Retirement Commissioner Diane Maxwell has been cleared of bullying allegations but will finish up her job at the end of June after Commerce Minister Kris Faafoi said two terms was enough for one commissioner.

That leaves the role wide open for a new Retirement Commissioner and it's likely to be highly sought after given it has a potential $300,000-plus salary attached to it.

It's only the fourth time the position has become available.

Maxwell stepped into the job in June 2013 after she was seconded from the Financial Markets Authority.


She took over from Diana Crossan who left the role after 10 years in the job.

Colin Blair was the first Retirement Commissioner and held the position from 1995 to 2001.

David Boyle, former general manager of education at the Commission for Financial Capability which the Retirement Commissioner oversees, predicts the role will be popular.

"I would say a truckload of people will be putting their hand up both locally and internationally."

Boyle, who started a new job at Mint Asset Management last year, isn't one of them.

But names that are being talked about include Massey University's Claire Matthews who has specialised in being a retirement industry commentator in recent years as the director of academic quality for the business school.

Matthews undertakes annual research which looks at the retirement expenditure of those already in retirement to help people figure out the cost of living while retired and how much they potentially need to save to afford a comfortable retirement.

Last year she was one of two independent advisers appointed to help the Government find the best way for people with life-shortening conditions to withdraw their KiwiSaver funds when they need to retire.


Matthews has also been vocal on changes made to KiwiSaver this year calling for employers to be forced to continue contributing to an employee's KiwiSaver account once they turn 65.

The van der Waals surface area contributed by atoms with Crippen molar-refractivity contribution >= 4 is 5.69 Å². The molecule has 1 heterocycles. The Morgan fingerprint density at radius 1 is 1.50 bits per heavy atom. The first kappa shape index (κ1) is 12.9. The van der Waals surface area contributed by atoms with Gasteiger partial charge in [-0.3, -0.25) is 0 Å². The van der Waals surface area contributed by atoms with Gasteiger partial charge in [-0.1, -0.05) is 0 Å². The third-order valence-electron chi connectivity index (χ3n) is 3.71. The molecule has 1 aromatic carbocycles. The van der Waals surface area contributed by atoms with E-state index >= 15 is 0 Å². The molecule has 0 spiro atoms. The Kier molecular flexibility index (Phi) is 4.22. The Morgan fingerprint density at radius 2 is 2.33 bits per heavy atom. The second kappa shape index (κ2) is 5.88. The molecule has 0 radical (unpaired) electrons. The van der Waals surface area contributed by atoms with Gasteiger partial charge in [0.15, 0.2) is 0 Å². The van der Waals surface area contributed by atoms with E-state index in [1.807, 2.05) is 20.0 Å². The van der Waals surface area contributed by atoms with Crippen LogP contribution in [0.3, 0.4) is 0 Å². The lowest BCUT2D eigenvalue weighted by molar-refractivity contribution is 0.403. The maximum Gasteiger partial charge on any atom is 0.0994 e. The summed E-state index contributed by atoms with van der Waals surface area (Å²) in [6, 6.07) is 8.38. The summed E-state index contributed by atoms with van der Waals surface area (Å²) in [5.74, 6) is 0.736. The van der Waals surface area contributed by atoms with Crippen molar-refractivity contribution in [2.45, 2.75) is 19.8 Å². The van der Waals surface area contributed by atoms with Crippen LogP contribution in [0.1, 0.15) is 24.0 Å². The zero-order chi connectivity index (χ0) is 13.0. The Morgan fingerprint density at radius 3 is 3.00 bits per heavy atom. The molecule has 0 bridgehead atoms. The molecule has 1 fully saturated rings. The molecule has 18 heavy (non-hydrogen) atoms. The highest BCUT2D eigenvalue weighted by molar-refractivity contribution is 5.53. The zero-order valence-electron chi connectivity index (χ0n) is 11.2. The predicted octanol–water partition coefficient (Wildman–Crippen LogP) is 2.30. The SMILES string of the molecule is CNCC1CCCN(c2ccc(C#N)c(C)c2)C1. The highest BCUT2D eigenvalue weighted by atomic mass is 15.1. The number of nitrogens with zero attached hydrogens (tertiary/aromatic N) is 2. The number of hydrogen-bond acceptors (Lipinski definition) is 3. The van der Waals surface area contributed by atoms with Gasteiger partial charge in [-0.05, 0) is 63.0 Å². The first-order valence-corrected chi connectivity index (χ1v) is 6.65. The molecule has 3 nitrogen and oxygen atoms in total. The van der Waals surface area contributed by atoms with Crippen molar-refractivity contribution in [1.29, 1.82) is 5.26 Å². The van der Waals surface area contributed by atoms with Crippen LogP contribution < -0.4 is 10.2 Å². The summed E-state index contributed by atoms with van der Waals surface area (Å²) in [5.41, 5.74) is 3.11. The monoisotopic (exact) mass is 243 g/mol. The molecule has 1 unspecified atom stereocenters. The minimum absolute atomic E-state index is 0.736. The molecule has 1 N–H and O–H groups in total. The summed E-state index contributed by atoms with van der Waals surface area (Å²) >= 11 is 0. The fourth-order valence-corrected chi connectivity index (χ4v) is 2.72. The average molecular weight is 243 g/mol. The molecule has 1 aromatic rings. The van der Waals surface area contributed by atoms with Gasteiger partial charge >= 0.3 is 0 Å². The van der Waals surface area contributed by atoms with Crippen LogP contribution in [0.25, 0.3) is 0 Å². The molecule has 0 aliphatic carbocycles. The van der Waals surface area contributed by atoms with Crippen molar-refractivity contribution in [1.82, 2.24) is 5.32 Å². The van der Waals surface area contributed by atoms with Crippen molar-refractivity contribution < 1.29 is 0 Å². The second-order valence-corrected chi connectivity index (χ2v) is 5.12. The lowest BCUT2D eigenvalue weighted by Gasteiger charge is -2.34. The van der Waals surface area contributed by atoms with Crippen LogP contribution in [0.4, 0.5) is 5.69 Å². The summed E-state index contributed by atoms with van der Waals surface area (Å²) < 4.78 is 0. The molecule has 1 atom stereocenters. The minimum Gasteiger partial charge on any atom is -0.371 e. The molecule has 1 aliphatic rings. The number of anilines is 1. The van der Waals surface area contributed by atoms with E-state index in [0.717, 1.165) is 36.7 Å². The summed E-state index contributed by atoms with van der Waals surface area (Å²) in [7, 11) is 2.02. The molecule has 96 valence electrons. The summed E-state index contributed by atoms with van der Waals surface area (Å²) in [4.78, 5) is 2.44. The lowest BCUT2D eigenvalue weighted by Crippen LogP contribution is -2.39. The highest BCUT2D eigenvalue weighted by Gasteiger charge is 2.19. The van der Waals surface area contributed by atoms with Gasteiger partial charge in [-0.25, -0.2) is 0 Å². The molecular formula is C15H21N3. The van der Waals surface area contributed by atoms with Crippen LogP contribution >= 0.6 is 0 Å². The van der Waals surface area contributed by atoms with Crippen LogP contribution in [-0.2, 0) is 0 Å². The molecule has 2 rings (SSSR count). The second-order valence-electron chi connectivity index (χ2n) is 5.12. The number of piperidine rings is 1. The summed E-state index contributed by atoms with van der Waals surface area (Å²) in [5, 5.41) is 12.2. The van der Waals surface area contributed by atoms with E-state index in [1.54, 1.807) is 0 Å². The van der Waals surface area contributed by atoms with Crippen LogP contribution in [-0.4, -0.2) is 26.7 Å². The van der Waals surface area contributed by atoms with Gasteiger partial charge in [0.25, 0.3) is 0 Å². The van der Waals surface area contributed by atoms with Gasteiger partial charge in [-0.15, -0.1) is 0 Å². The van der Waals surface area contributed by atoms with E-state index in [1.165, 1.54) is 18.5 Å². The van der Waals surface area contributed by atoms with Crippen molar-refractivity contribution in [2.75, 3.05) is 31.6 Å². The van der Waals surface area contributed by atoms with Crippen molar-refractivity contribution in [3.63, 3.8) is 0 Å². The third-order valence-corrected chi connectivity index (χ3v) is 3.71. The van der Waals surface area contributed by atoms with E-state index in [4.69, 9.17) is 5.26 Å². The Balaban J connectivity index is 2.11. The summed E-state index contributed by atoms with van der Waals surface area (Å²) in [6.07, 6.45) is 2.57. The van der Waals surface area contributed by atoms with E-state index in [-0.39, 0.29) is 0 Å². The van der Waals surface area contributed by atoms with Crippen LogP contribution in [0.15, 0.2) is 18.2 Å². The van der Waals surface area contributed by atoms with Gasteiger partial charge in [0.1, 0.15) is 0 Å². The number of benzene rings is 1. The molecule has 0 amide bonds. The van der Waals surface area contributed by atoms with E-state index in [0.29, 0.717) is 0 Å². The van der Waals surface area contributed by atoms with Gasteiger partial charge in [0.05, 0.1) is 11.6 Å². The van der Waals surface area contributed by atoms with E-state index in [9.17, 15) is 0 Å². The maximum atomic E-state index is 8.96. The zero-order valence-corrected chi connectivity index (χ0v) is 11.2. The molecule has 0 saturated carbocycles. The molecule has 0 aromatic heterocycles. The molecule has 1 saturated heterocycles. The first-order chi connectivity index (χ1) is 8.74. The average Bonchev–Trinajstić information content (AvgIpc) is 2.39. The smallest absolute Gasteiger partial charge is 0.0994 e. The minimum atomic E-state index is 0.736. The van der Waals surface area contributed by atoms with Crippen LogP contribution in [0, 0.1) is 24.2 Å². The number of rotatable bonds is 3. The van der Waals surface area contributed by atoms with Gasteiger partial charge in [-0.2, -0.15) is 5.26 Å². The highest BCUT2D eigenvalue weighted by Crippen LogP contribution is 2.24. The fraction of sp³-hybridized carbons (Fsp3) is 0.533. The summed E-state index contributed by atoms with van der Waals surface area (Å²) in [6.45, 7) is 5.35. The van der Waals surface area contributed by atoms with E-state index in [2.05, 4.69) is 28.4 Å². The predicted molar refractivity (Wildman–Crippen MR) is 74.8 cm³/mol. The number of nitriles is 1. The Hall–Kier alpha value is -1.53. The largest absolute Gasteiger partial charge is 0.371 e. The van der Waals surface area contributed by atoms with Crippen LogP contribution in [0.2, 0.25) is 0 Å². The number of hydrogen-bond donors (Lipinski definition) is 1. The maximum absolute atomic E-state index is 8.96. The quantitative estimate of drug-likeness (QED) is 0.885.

Matthews declined to comment on the role or whether she had applied for the job.

The other external candidate being talked about is David Kneebone. Kneebone is the general manager of Hong Kong's Investor and Financial Education Council — the New Zealand equivalent to the Retirement Commission.

Kneebone previously worked at the Commission for Financial Capability for eight years but left in 2014 to move to the Hong Kong-based job.

He is said to be well-connected to the current Government but also declined to talk about the role.

But perhaps the best placed contender is Peter Cordtz, the current general manager of community at CFFC.

Cordtz has been acting Retirement Commissioner for the last six months while Maxwell was stood down while the investigation was carried out.

Cordtz's role has strong alignments with the current Government's priorities. His role involves focusing on the wellbeing of New Zealanders most at risk of arriving at retirement in poor financial health with a particular focus on Maori and Pasifika communities.

He would also be on the front foot when it comes to the three-yearly retirement policy review which is due to be presented to the Government by December this year.

The job advertisement specified that the prospective Retirement Commissioner would have to demonstrate a "working knowledge" of retirement income and financial capability issues, experience dealing with government and strategic skills.

It also specified that the applicant would need "the ability to foster a positive, respectful workplace culture where people feel valued, and unwelcome behaviours are less likely to occur".

The role is a corporation sole position which means the commissioner has both a governance and a managerial role.